Djuna Barnes

Life is not to be told, call it as loud as you like, it will not tell itself.

Djuna Barnes (June 12, 1892June 18, 1982) was an American novelist, poet, and playwright.

QuotesEdit

I am not a critic; to me criticism is so often nothing more than the eye garrulously denouncing the shape of the peephole that gives access to hidden treasure.
New York is the meeting place of the peoples, the only city where you can hardly find a typical American.
Is not everything morbid?
The Seal, she lounges like a bride,
Much too docile, there's no doubt;
Madame Récamier, on side,
(if such she has), and bottom out.
  • We are beginning to wonder whether a servant girl hasn’t the best of it after all. She knows how the salad tastes without the dressing, and she knows how life’s lived before it gets to the parlor door.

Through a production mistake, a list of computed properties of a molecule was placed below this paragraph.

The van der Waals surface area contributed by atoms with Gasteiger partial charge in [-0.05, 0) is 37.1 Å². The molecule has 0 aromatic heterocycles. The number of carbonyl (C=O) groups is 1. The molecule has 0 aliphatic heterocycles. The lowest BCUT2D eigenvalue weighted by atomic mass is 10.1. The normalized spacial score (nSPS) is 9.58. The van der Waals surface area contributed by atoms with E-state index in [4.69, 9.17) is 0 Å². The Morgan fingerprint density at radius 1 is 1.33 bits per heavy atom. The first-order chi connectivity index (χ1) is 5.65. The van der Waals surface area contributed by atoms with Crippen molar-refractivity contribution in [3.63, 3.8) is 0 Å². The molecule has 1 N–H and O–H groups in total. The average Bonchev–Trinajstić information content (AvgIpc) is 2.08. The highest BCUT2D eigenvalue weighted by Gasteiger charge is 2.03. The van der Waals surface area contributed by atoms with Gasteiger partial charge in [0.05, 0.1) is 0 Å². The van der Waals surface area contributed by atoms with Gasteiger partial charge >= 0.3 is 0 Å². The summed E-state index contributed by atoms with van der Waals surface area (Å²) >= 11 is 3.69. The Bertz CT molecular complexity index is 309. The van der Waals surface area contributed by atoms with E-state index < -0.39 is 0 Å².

• The Home Club: For Servants Only, in the Brooklyn Daily Eagle (12 October 1913)
  • I am not a critic; to me criticism is so often nothing more than the eye garrulously denouncing the shape of the peephole that gives access to hidden treasure.
    • "The Songs of Synge: The Man Who Shaped His Life as He Shaped His Plays", in New York Morning Telegraph (18 February 1917)
  • New York is the meeting place of the peoples, the only city where you can hardly find a typical American.
    • Greenwich Village as It Is, in Pearson’s Magazine (October 1916)
  • After all, it is not where one washes one’s neck that counts but where one moistens one’s throat.
    • Greenwich Village as It Is, in Pearson’s Magazine (October 1916)
  • Well, isn’t Bohemia a place where everyone is as good as everyone else — and must not a waiter be a little less than a waiter to be a good Bohemian?
    • Becoming Intimate with the Bohemians, New York Morning Telegraph Sunday Magazine (19 November 1916)